• Can copy files and folders with file paths longer than 256 characters
  • Has lots of customization options for how to carry out the copying
  • Provides a report at the end of the copying process

The customization options include choices about the file attributes to copy, whether to copy empty folders or not, and the ability to schedule copying for a particular time. This is particularly useful if copying a large amount of data as it can be scheduled for times your network is quieter (e.g. at night). As with other commands, the full list of options is available by typing help robocopy into the Command Prompt.

The robocopy Command

As mentioned above, there are lots of ways to customize the robocopy command, but we are going to concentrate on a relatively simple version of the command. The structure for this is as follows:

robocopy [source folder] [destination folder] [options]

Below is an example of a full command. Here we have written the command to tell the computer to copy the contents of the “ExampleFolder” to the folder “CopyExample” (if the folder we want to copy to does not already exist, the computer will create it). We have also included an instruction, “/e”, that we want all of the sub-folders copied, including those that are empty (so we copy the folder structure exactly).

robocopy “C:\users\sharo\documents\examplefolder” “C:\users\sharo\documents\copyexample” /e

Note that here we have included the full folder file path in inverted commas. Supplying the source and destination folders in this form ensures accuracy when the computer executes the command.

Report from robocopy CommandAn example of the report produced after completing a robocopy command

Above we noted that after executing a robocopy command you will receive a report on the process. The image on the right shows an example report after executing the command.

It lists how many folders (directories) were copied, how many files, their total size, and if any were skipped or failed, along with other more detailed information. This provides clear confirmation of the success (or otherwise) of the copy action.

Now it is time to try the robocopy command yourself.


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Creating a Directory Listing

Why Create a Directory Listing

On a previous page in this section there are instructions on using the dir command to help us examine the contents of a folder. This is a particularly useful command for digital preservation as it can allow us to quickly generate a complete list of files and folders within a collection or area of our storage. Knowing what we have and where it is stored is essential for managing digital content.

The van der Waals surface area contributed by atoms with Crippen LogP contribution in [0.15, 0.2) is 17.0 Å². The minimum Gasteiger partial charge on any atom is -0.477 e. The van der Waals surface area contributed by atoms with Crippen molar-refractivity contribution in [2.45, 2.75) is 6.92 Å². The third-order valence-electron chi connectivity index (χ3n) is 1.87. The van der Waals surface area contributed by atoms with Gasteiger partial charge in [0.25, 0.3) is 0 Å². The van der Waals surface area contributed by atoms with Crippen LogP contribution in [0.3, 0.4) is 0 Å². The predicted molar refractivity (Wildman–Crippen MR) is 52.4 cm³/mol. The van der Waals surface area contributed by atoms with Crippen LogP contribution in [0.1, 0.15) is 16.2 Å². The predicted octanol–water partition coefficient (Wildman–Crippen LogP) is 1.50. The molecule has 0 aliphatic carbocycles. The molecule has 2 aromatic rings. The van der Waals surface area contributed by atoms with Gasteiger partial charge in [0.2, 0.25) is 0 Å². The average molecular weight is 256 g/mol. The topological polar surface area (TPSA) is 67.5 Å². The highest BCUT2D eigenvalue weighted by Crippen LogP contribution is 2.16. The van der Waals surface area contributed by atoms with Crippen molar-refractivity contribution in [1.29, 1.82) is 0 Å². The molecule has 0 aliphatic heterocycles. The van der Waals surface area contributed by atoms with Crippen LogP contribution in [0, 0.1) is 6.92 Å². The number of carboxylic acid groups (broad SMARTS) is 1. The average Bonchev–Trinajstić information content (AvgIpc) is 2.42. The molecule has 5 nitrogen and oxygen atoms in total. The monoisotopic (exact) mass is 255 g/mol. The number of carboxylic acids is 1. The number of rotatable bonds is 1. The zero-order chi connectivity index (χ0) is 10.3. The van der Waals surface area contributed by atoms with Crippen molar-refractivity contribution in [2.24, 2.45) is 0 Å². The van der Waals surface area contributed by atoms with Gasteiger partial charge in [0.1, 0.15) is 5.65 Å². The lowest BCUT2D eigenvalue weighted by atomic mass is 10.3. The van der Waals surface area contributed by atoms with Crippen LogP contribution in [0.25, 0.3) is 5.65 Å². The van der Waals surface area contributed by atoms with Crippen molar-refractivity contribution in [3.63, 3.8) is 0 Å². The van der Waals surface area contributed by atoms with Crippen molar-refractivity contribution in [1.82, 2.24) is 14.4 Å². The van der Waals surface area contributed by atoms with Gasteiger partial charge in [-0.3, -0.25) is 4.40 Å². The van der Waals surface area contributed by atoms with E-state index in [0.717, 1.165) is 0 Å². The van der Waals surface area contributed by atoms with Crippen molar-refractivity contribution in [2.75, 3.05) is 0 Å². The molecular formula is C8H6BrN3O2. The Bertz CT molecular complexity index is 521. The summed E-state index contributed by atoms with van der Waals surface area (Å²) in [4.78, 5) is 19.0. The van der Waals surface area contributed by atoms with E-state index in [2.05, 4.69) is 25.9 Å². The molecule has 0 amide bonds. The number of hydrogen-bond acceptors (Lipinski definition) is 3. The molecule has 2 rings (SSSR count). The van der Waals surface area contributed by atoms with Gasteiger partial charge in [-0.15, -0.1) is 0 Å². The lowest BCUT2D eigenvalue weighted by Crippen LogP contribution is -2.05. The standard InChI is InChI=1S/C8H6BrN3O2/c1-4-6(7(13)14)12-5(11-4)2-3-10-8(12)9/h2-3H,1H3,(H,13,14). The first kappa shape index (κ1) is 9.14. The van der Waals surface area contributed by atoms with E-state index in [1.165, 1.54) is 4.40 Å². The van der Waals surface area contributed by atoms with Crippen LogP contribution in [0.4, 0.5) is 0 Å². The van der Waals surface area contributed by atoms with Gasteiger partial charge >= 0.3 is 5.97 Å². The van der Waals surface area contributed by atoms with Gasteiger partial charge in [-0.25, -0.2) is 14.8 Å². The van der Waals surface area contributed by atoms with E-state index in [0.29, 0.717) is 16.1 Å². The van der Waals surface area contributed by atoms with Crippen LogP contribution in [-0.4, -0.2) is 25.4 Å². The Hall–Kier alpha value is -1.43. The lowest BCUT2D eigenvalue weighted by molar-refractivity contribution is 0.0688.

On this page we will look at how to add criteria to a directory command (such as sorting the results in a particular order) and how to save the information to a separate file that can be accessed again later.

Adding Criteria to the dir Command

As mentioned above, it is possible to add criteria to the dir command to customize the information it will provide. The full of list of possible choices by typing help dir into the Command Prompt. The example command below shows some of the most useful criteria and explains what they are.


Description of an example dir command: dir /s /b /o:N

Saving the Directory Listing

To save the directory list that will be generated we need to add instructions on where to create the file, what to call it, and what file format it should be. This information is added to the end of the command after a ‘>’ symbol.

To save the file in the current folder we just need to specify the name of the file we want to create: dir /s /b /o:N > directorylist.txt

To save the file in a different folder we can specify this using a file path:
dir /s /b /o:N > C:\Archive\DirectoryLists\directorylist.txt

Saving the directory list as a text file (.txt) is a good option in the first instance. This can then potentially be loaded into a spreadsheet or database.